Scott Rhodes plants longleaf pine trees prized by federally endangered red-cockaded woodpeckers. He thins sweet gum, red maple and other hardwoods to create welcoming wetlands for ring-necked ducks, blue herons and woodstorks. And he burns his woodlands to create ideal habitat for numerous species including, one day perhaps, at-risk gopher tortoises.
Rhodes, though, also harvests acres of loblolly pines for mills in nearby Estill and Savannah. He’s a forestry consultant advising Lowcountry landowners on ways to profit from their land. His family’s plantation, Oak Grove, is also a favorite quail, turkey and deer hunting preserve for well-heeled hunters.
And there is no inherent contradiction between the conservationist Rhodes and the capitalist Rhodes. The two mutually benefit each other. Wiregrass, for example, is prime habitat for bobwhite quail as well as tortoises and woodpeckers.
Rhodes exemplifies the maxim of doing good by doing well. And, increasingly — particularly in the South where 85 percent of the land is privately owned — farmers, ranchers, foresters and other landowners hold the keys to conservation. They’ll often take advantage of federal programs, offered by the U.S. Fish and Wildlife Service (Service) and other agencies, to help finance wetlands or habitat work — proof that business and conservation don’t have to be at odds.
“Our goal here is to make the land work for us so we can live off it,” Rhodes said while touring the plantation in his heavy-duty Chevy truck on a cool morning. “But we also want to be good stewards of the land for the non-game species too.”
South Carolina’s Lowcountry, beyond the beaches and the old-world flair of Charleston, is all swamps, pine trees and rivers. Hedgerows and magnolias hide the corn, cattle and gentleman farms along twisty, two-lane black tops. Hunting abounds on the private “plantations” — Red Bluff, Duck Bottom, Deerfield — that cater to Charlestonians, Savannahians and Atlantans with appetites for bobwhite quail, wild turkey and whitetail deer.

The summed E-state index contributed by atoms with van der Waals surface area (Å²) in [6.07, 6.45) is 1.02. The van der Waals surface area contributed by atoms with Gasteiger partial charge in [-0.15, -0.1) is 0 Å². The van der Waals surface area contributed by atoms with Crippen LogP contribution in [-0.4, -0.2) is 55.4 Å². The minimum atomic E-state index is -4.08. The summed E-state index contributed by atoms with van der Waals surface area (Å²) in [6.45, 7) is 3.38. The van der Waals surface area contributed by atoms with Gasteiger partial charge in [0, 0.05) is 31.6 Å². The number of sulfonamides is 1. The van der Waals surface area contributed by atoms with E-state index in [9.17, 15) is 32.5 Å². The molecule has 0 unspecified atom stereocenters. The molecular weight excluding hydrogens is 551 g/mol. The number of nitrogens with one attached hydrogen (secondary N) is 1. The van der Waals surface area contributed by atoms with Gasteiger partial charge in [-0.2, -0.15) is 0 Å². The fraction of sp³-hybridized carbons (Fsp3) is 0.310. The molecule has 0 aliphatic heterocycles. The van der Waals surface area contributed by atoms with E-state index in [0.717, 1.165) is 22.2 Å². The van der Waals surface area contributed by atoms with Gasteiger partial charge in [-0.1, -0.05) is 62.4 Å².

An old coach road runs through Oak Grove Plantation and ends at the Savannah River eight miles away. A No Trespassing sign keeps the uninvited from the 4,300-acre tapestry of corn, rice, loblolly and longleaf fields.
Rhodes, 46, grew up in Estill as his father Tommy, also a forester, cobbled together the family cattle and tree farm. His mother, Sandy, is an artist who depicts Lowcountry wildlife in oils, watercolors and pastels.
An ornithology class at the University of Georgia piqued the younger Rhodes’ interest in conservation. A degree from the Warnell School of Forestry cemented his passion for working lands.
“I knew that I wanted to represent landowners,” said Rhodes, a registered forester. “I like to manipulate land and grow trees.”
He manages the farm with his brother-in-law. He’s also a forestry consultant advising landowners in South Carolina and Georgia on timber and land sales. Hunting, though, marries his business acumen with love of the outdoors.
Corporate groups spend $4,500 to quail hunt for two days. Three-day deer and turkey hunts run as much as $2,000 per person. A 35-acre pond stocked with bluegill, shellcracker and largemouth bass beckons out back.
Rhodes and his guides ferry hunters across the plantation by Jeep or horseback. More than 200 covered deer stands dot the landscape. Hunters can choose from 75 different agricultural fields or wildlife food plots, as well as swamps and longleaf habitats.
Fields and trees are carefully managed to maximize the plantation’s three main objectives: hunting; logging and conservation. About 1,500 acres are dedicated quail habitat with wiregrass, broom straw and blue stem along with corn and rice fields. Rhodes put in a weir to control a creek’s flow and keep an adjoining wetlands wet enough for waterfowl, egrets and woodstorks.
He fenced part of a duck pond to keep out deer. Nearly 200 ring-necked ducks took flight from the pond one recent morning. Nearby, a family of whitetail deer meandered into the woods. Fox squirrels scurried up pines. Three quail hurriedly quit the old coach road, unaware that their hunting season ended a few days earlier.